A warm sunny WELCOME to everyone joining here as part of the Summer #UKHomeBlogHop. As a rookie blogger, I’ve been hugely inspired in my efforts by the blogging ace Kimberly at Swoon Worthy . So when Kimberly asked me if I’d like to join her and lots of other talented bloggers (listed at the end of this post) in her summer styling blog hop, I was so excited, I was probably slapping stain on my decking before my “yes please!” had hit Kimberly’s inbox.
If the recent tropical spell in the UK has shone some bright light on less than summer-ready corners of your home and garden, don’t worry – the blog hop will have all the inspo and motivation you need to get on your summer game.
I know you’ll have been treated to some fab styling from my blogger buddy Ruthie at Design Soda. Ruthie was my roomie recently when we joined Annie Sloane at her studio in Oxford for a blogger workshop. My boys counselled against the idea of sharing a room when Ruthie and I had only met online, the internet safety message clearly having hit home. Happily Ruthie turned out not to be a psychopath (she’s actually quite lovely and very cool), and I lived to blog another day. (Do as I say boys, not as I do….)
For first time visitors to Around the Houses, what can you expect here? I started the blog when we moved into our current home and I found myself paralysed by design indecision. Unsure of my own style, I was overwhelmed by the prospect of decorating a whole house. I wanted the blog to be a way of connecting with other people who felt the same to share ideas and inspiration. (I didn’t know about Instagram then!)
As well as achieving that aim, I’ve learned that a house-sized mortgage necessitates some seriously budget-savvy styling solutions. With a little ingenuity and/or glue gun, I’ve discovered that high-end designs can often be recreated at a fraction of the cost; you’ll find my DIYs and hacks here too.
So, come on in to Around the Houses, or rather come around the house to the back garden, and make yourself comfortable while I show you around the newly made over outdoor space.
A big factor in buying our current home was for easy access to the garden. We had a lovely garden in our last home but the kitchen was two floors up from it. This was a huge disincentive to eating outdoors which involved negotiating two long steep flights of stairs with an oversized tray piled high with burgers, bangers and buns (inevitably to find you’d left the ketchup at the top). Also one of the flights of stairs was at the side of the house, open to the street. Grabbing a morning coffee in the garden meant either getting fully dressed, or running the gauntlet in an effort to avoid the cringe of making small talk with the postie in our jammies.
But we’ve discovered that the mere fact of having an accessible garden at our disposal has not automatically created a newly improved al fresco lifestyle. The garden has been woefully underused. In the three years we’ve been here we’ve probably had no more than a handful of barbecues and only about twice lit the chimnea to spend an evening out.
Our new garden isn’t massive but Edinburgh’s an expensive city and as family homes with a garden come at a premium, the cost of our garden equates to a large chunk of our large mortgage every month. If we were mathematically minded (we’re not) we would be able to calculate the average cost per use of our garden. It probably equates to an all-inclusive week for 4 in Turkey.
And it’s not just the waste of money that bothers me. The garden has the potential to enhance our lives in ways we’re currently not capitalising on.
Having children means heading out as a couple is infrequent. And while you can attempt to create a date night vibe in your own home, it’s difficult to make it feel special when you’re in the same surroundings as every other night. But sitting around a crackling outdoor fire, with lanterns glowing, fairy lights twinkling and no electronic distractions? Surely romance can only triumph.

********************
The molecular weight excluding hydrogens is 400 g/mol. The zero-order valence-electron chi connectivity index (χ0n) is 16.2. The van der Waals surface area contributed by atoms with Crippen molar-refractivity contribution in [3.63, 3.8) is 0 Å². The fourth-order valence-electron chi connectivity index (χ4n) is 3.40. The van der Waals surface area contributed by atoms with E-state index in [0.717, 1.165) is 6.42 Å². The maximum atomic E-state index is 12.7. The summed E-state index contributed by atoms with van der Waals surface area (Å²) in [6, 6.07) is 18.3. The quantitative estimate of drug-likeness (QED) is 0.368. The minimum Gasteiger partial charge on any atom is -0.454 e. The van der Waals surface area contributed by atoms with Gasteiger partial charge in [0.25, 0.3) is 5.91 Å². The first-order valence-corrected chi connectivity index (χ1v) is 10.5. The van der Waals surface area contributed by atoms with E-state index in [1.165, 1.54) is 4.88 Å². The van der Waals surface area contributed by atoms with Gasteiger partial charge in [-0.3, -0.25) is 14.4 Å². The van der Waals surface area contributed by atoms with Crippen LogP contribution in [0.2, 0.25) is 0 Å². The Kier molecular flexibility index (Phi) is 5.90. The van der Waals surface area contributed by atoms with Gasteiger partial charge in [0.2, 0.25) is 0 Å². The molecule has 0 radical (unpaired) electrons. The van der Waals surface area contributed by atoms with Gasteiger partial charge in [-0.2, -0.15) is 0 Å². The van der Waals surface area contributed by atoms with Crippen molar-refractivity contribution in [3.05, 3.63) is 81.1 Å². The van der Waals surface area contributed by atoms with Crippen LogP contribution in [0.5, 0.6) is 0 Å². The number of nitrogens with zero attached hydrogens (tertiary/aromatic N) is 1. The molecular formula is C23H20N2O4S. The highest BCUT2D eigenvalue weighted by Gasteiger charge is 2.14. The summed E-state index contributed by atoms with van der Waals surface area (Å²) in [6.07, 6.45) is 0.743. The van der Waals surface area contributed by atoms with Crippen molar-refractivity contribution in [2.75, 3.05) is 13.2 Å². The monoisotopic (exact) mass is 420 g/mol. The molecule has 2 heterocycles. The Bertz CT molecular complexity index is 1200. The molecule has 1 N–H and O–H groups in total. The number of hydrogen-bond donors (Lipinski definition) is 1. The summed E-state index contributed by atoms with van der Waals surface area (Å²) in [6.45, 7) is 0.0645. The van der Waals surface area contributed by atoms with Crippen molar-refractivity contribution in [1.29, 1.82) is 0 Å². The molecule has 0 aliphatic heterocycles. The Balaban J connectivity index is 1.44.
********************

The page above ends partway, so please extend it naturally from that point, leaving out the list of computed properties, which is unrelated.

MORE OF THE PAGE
Likewise, having friends over for an evening these days is easier to organise than a night out involving a babysitter and taxis. Having an aperitif outside before dinner would be a civilised start to an evening (and keep guests clear of any chaos in the kitchen).
But our garden just hasn’t been seeing any of that action. Part of the underuse of the garden is down to Scottish weather. There’s zero I can do to influence that. The other reason though is that it’s unloved, a bit neglected and unappealing. Now, that I can work with.
With the summer blog hop as the motivation I needed, the garden is about to be transformed. I must point out though, I’m no Charlie Dimmock. This makeover is strictly limited to faffing; no spade required.
The hottest trend in garden styling currently is to a create an outdoor space that feels just like the indoors. I wondered how I could achieve that covetable outdoor room appeal, without significant outlay.
I studied my favourite garden inspo on Pinterest and Instagram and noticed some key elements they share. I distilled these into an 8 step plan which I used to make over my garden, and it will work in your’s too.
Step 1: Spruce up
When I compared my garden with the gorgeous outdoor rooms of Pinterest and Instagram there was one very obvious point of difference. None of them had peeling, bird poo-adorned decking, or flaky, weathered furniture. *Sigh*. Yes, it’s very, very boring. But no amount of clever styling will compensate for a scruffy starting point.
Step 2. Define seating and dining areas
Even the most compact outdoor space should aim to have an eating area with a table for proper meals and a “living” area for lounging, drinks and snacks. Choose the location of these areas carefully.
There are two main factors to consider here. Firstly, unless you’re reading this from somewhere other than the UK, you’re probably in the business of maximising exposure to sun. So you need to consider where the sun hits your garden at different times of the day (smug south facers excepted.) and what you’re most likely to be doing at that time.
Secondly, to encourage as much use as possible, you want your dining area to be as close to your kitchen as possible. Ideally, it should be as easy to set up a meal on your outdoor table as on your indoor one.
In our garden we’ve plumped for three zones: the dining area on the decking nearest the house. In our East facing garden this gets the sun until around 2pm, making sunny breakfasts and lunch a possibility. The sun stays in the middle of the garden for the rest of the afternoon so we’ve moved our newly smartened-up bench to a spot at the side edge of the lawn, perfect for afternoon feet-ups. Finally, at the bottom of the garden – the last corner to get the sun – we’ve set up our rattan suite.